WEEE collection rate falls in 2013
The proportion of waste electrical and electronic equipment (WEEE) collected on behalf of compliance schemes in 2013 has fallen in comparison to previous years according to the latest official data.
Provisional figures published by the Environment Agency this week (March 3), show that the total collection rate for household and non-household waste electrical and electronic equipment (WEEE) has reached 34.04% in proportion to the volume of new products placed onto the market.
This compares to an overall collection rate of 35.39% in 2012, when a greater tonnage of WEEE was also collected (see letsrecycle.com story).
The official 2013 collection target – to collect a minimum of 4kg of WEEE per capita – was comfortably met, with roughly 7.7kg collected per person.
But, progress towards the new targets brought in under the WEEE recast will be measured proportionately by comparing the tonnage of WEEE collected in a given year, to the average volume of new products placed onto the market over the preceding three years. If measuring the 2013 data in this manner, the UK will have only achieved a collection rate of 32.98%, some way short of the 45% target.
Overall, a total of 472,868 tonnes of household WEEE were collected throughout 2013, compared to a total of 488,938 tonnes in 2012.
Collections of non-household WEEE recorded by compliance schemes remained low, but did show a slight increase on previous years, with 17,882 tonnes collected in 2013, compared to 15,848 tonnes in 2012.
The stalling WEEE collection rate may be of some concern to the
Department for Business, Innovation & Skills (BIS), as the UK is
required under EU law to achieve the overall collection rate of 45% by
However, under the new WEEE regulations which came into effect in January, BIS is able to count ‘substantiated estimates’ of the amount of WEEE treated outside of the compliance system towards the overall collection rate.
Some in the sector have dismissed concerns over the figures, claiming that the falling tonnages of WEEE are likely to be attributable to fewer ‘heavier’ televisions entering the waste stream, with lightweighting of products continuing to see tonnages of both new and waste equipment falling.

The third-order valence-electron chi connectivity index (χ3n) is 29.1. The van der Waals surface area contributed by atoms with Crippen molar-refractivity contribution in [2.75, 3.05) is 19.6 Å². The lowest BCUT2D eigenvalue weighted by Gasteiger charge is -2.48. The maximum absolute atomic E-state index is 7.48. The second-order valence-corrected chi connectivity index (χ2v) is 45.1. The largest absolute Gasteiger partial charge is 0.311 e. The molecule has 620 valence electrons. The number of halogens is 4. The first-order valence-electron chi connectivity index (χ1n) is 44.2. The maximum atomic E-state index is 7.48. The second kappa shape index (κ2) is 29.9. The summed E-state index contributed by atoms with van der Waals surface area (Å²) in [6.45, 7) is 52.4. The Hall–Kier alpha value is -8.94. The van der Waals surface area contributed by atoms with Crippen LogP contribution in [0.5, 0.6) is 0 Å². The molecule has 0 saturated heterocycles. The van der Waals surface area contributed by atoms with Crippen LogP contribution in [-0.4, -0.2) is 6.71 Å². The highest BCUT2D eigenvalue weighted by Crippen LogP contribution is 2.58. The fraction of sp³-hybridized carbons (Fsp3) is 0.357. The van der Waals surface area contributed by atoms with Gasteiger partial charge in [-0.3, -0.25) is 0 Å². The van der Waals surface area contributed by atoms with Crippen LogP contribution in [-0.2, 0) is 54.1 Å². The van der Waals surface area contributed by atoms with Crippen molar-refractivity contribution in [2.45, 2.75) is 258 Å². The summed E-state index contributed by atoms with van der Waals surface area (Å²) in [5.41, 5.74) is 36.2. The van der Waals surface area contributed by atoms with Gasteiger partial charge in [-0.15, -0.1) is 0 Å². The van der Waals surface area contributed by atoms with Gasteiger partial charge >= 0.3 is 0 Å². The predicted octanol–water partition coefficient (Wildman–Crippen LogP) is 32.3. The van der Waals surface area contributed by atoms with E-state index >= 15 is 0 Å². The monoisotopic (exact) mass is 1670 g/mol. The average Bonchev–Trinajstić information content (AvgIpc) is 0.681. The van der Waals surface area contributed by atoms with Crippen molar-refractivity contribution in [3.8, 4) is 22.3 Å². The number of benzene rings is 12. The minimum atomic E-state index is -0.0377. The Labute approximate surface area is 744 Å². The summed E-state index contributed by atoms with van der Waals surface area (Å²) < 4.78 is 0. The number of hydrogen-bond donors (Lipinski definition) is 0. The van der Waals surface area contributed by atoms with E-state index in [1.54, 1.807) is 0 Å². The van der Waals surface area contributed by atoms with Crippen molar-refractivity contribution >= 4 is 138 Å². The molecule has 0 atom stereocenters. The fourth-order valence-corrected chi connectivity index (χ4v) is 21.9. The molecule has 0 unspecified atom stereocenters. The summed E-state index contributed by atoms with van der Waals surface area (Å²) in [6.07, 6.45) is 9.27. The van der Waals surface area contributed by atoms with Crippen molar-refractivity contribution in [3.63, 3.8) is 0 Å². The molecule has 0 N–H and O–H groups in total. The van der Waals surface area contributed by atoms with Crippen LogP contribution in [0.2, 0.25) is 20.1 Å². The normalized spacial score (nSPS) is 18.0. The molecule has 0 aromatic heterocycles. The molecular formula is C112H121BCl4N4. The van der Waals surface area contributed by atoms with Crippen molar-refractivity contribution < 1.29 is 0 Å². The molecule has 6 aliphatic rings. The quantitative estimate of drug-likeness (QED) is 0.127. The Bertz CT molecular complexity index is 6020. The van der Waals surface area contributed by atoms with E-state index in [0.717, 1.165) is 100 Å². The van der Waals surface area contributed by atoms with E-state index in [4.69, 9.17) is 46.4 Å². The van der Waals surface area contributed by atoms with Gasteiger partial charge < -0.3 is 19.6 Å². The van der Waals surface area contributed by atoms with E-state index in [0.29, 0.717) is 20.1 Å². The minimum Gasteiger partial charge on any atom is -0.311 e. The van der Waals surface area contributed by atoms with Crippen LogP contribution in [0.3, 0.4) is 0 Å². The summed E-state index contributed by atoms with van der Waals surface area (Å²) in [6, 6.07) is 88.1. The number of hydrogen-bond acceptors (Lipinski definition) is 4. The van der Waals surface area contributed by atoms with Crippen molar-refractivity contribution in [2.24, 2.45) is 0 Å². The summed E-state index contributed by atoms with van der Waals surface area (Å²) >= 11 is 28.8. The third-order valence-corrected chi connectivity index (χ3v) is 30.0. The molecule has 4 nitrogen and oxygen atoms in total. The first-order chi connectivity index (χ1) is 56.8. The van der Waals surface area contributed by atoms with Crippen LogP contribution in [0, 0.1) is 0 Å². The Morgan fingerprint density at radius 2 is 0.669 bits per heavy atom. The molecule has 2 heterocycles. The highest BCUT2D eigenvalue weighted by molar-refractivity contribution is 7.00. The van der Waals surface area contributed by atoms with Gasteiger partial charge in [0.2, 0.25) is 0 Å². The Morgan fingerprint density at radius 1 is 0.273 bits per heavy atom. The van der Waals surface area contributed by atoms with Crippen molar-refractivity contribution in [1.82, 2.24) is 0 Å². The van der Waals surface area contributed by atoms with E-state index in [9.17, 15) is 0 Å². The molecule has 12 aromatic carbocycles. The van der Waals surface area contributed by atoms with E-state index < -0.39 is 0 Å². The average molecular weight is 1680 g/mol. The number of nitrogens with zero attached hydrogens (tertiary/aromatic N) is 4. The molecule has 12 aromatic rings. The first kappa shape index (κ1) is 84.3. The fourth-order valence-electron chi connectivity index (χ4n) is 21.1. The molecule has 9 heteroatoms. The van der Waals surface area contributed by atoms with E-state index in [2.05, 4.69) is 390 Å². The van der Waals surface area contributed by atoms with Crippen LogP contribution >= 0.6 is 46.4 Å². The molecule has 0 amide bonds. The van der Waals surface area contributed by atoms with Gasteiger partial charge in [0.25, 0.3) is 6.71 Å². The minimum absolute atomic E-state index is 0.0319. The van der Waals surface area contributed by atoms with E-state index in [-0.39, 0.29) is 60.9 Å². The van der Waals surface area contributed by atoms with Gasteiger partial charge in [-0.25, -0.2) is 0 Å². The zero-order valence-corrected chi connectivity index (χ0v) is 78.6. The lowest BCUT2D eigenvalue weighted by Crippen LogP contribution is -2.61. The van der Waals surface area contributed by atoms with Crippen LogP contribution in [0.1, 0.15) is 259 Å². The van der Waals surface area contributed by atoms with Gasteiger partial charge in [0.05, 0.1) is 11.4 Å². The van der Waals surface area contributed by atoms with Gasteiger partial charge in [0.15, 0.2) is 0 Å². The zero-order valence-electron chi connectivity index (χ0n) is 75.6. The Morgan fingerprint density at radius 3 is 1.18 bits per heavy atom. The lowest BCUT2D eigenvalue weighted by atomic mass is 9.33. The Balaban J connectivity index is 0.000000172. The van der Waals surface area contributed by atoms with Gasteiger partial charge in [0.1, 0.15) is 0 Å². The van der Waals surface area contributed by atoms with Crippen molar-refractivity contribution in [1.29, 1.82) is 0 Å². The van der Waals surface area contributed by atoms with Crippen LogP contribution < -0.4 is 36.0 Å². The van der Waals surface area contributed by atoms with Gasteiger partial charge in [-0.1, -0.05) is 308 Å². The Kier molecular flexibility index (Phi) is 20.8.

Commenting on the figures, Philip Morton, chief executive of compliance scheme REPIC, said: "We have now reached a point where all of the heavy televisions have come out and the amount of WEEE coming out is showing a steady decline. We know that BIS and the Environment Agency are aware of these trends.
"The weights of products that are being bought are going down and the weights that are coming back are starting to reflect that, so there needs to be a level of science and common sense applied.
"It may well be that through the producer compliance systems the overall tonnage may go down so BIS may want to make use of substantiated estimates of non-obligated WEEE to meet the targets.”
David Adams, managing director at compliance scheme Clarity Environmental, added: "As with the last quarter, the latest data shows increases in EEE placed on the market, reflecting the nation's increasing optimism and confidence in the economy. Figures show a positive Christmas period, with 65kt more placed on the market than the previous quarter and 19kt more than the same period last year.
"There was a 50% increase in Display on the previous quarter but, as a likely result of the new lighter LED screens, we are down 4kt on the same period last year. Other smaller electrical categories, including tools and toys, are also showing increases."